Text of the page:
Opening with Gordon Gekko (Michael Douglas) getting out of jail in 2001, the story quickly moves forward to 2008 where a trader, Jake Moore (Shia LeBeouf), is looking for revenge after his firm is taken over by a ruthless rival, Bretton James (Josh Brolin).
Enter Gekko, the author of a new book warning of the market meltdown. Jake happens to be dating Gekko’s estranged daughter Winnie (Carey Mulligan) and agrees to help him reconnect with her, in return for information about James’ firm.
Given that 23 years have passed since the original film, it is remembering that its cultural status built over time. Although Douglas won an Oscar, it was not a huge critical or commercial hit and it took time for his phrase ‘greed is good’ to enter the lexicon.
Gekko was loosely based on disgraced figures such Michael Miken and Ivan Boesky, but gradually became a hero over time to a generation of financial workers who helped stoke the boom years under Clinton and Bush Jnr.
LeBeouf noted that for this film, Stone and Douglas were treated like royalty whilst filming on Wall Street because of the impact of the 1987 film – a cautionary parable about greed that ironically inspired a generation keen to emulate the villain.
Much of the plot involves a thinly veiled dramatisation of the collapse of Lehman Brothers, although the names of the firms have been changed, and the efforts of the US government to stop the financial system collapsing.
On the plus side, the return of Douglas as Gekko is actually the most enjoyable aspect of the film. Not only does he paint a convincing portrait of a disgraced titan looking to get back in the game, but he balances genuine emotion with sly humour.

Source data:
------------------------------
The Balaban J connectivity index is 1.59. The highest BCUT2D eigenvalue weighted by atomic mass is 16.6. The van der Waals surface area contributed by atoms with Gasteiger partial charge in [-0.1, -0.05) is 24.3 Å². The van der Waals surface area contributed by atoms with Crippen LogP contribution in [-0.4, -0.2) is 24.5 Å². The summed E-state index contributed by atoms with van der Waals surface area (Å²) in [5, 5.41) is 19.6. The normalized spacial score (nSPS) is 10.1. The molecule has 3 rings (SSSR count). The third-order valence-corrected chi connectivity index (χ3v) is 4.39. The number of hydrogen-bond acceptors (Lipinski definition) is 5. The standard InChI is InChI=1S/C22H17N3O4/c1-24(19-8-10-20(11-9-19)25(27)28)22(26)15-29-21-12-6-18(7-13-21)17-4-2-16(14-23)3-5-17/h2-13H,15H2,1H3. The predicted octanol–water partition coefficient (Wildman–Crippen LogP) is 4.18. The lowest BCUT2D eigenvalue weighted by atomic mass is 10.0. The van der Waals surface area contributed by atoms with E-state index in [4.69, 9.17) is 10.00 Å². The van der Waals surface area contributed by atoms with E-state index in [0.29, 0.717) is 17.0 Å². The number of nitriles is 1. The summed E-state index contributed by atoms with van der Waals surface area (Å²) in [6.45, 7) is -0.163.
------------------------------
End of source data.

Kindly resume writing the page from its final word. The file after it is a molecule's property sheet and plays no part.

Where the film is less successful is the way in which it crams in too much domestic drama alongside the Gekko narrative.
The screenplay by Allan Loeb and Stephen Schiff is weaker when it comes the emotional conflicts of Jake and Winnie, which feels stodgy and undercooked, and it never really nails the extraordinary events of the last 2 years.
Although Le Beouf is agreeable in the role, his character’s passion for green technology seems forced and Mulligan is almost completely wasted in a one-dimensional role.
Brolin is suitably menacing as the natural successor and rival to Gekko, but there is a curious lack of drama to scenes involving his bank and a global financial apocalypse.
The actual news bulletins from 2008 felt more exciting than the dull sequences here where bankers gather round tables and spout dialogue like it is some kind of TV reconstruction.
Roderigo Prieto’s visuals are curiously muted and also feature a bizarre amount of old school split-screen effects (some not seen since the early days of MTV) and an overuse of graphics which don’t actually explain that much.
At around 130 minutes, it lacks the spark and fizz of the original and by the end credits audiences may be wondering what Stone was thinking as it flounders towards an unsatisfactory conclusion.
The biggest strike against the film is that it doesn’t place the 2008 crash in proper context. Although a few neat lines are offered as explainers, it should have gone deeper in to why the Clinton and Bush years led to the current disaster.
Strangely for the Oliver Stone, there is little of his energetic anger or style, and he seems more concerned with sentimental family drama than the underlying social issues, which must rank as a massive missed opportunity.
Douglas ultimately provides a reason for watching, but it seems like this film will have a much more muted cultural impact than the first, as it fails to form an effective response to the current financial meltdown.
Wall Street: Money Never Sleeps opens on Wednesday 6th October